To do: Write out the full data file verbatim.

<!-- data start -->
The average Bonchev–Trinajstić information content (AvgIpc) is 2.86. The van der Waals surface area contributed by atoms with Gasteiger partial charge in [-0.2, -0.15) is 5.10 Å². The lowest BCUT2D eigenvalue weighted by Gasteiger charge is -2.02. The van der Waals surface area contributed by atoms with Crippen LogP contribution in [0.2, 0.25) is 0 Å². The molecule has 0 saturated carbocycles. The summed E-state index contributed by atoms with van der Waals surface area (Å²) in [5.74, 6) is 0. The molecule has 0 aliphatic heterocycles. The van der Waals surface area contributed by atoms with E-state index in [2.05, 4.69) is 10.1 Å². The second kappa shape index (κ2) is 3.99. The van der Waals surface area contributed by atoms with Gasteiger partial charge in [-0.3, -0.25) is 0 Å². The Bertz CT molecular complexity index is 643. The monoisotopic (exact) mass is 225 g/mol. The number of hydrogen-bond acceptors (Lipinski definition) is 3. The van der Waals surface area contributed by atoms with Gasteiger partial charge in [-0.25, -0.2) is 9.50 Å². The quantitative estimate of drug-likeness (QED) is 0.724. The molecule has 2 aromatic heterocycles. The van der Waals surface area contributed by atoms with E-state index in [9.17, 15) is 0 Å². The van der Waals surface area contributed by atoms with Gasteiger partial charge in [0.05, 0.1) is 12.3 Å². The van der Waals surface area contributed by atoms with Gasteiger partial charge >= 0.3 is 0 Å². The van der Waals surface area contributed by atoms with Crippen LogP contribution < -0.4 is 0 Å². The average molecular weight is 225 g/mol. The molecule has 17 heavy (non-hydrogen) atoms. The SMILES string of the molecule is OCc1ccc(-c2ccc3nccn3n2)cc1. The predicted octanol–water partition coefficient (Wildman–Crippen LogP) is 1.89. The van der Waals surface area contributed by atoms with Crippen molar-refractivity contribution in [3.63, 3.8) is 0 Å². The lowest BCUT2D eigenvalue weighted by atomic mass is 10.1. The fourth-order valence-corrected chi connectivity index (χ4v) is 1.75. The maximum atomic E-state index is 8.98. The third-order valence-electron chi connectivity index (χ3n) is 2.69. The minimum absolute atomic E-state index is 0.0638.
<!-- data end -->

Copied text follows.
The average Bonchev–Trinajstić information content (AvgIpc) is 2.86. The van der Waals surface area contributed by atoms with Gasteiger partial charge in [-0.2, -0.15) is 5.10 Å². The lowest BCUT2D eigenvalue weighted by Gasteiger charge is -2.02. The van der Waals surface area contributed by atoms with Crippen LogP contribution in [0.2, 0.25) is 0 Å². The molecule has 0 saturated carbocycles. The summed E-state index contributed by atoms with van der Waals surface area (Å²) in [5.74, 6) is 0. The molecule has 0 aliphatic heterocycles. The van der Waals surface area contributed by atoms with E-state index in [2.05, 4.69) is 10.1 Å². The second kappa shape index (κ2) is 3.99. The van der Waals surface area contributed by atoms with Gasteiger partial charge in [-0.3, -0.25) is 0 Å². The Bertz CT molecular complexity index is 643. The monoisotopic (exact) mass is 225 g/mol. The number of hydrogen-bond acceptors (Lipinski definition) is 3. The van der Waals surface area contributed by atoms with Gasteiger partial charge in [-0.25, -0.2) is 9.50 Å². The quantitative estimate of drug-likeness (QED) is 0.724. The molecule has 2 aromatic heterocycles. The van der Waals surface area contributed by atoms with E-state index in [9.17, 15) is 0 Å². The van der Waals surface area contributed by atoms with Gasteiger partial charge in [0.05, 0.1) is 12.3 Å². The van der Waals surface area contributed by atoms with Gasteiger partial charge >= 0.3 is 0 Å². The van der Waals surface area contributed by atoms with Crippen LogP contribution < -0.4 is 0 Å². The average molecular weight is 225 g/mol. The molecule has 17 heavy (non-hydrogen) atoms. The SMILES string of the molecule is OCc1ccc(-c2ccc3nccn3n2)cc1. The predicted octanol–water partition coefficient (Wildman–Crippen LogP) is 1.89. The van der Waals surface area contributed by atoms with Crippen molar-refractivity contribution in [3.63, 3.8) is 0 Å². The lowest BCUT2D eigenvalue weighted by atomic mass is 10.1. The fourth-order valence-corrected chi connectivity index (χ4v) is 1.75. The maximum atomic E-state index is 8.98. The third-order valence-electron chi connectivity index (χ3n) is 2.69. The minimum absolute atomic E-state index is 0.0638.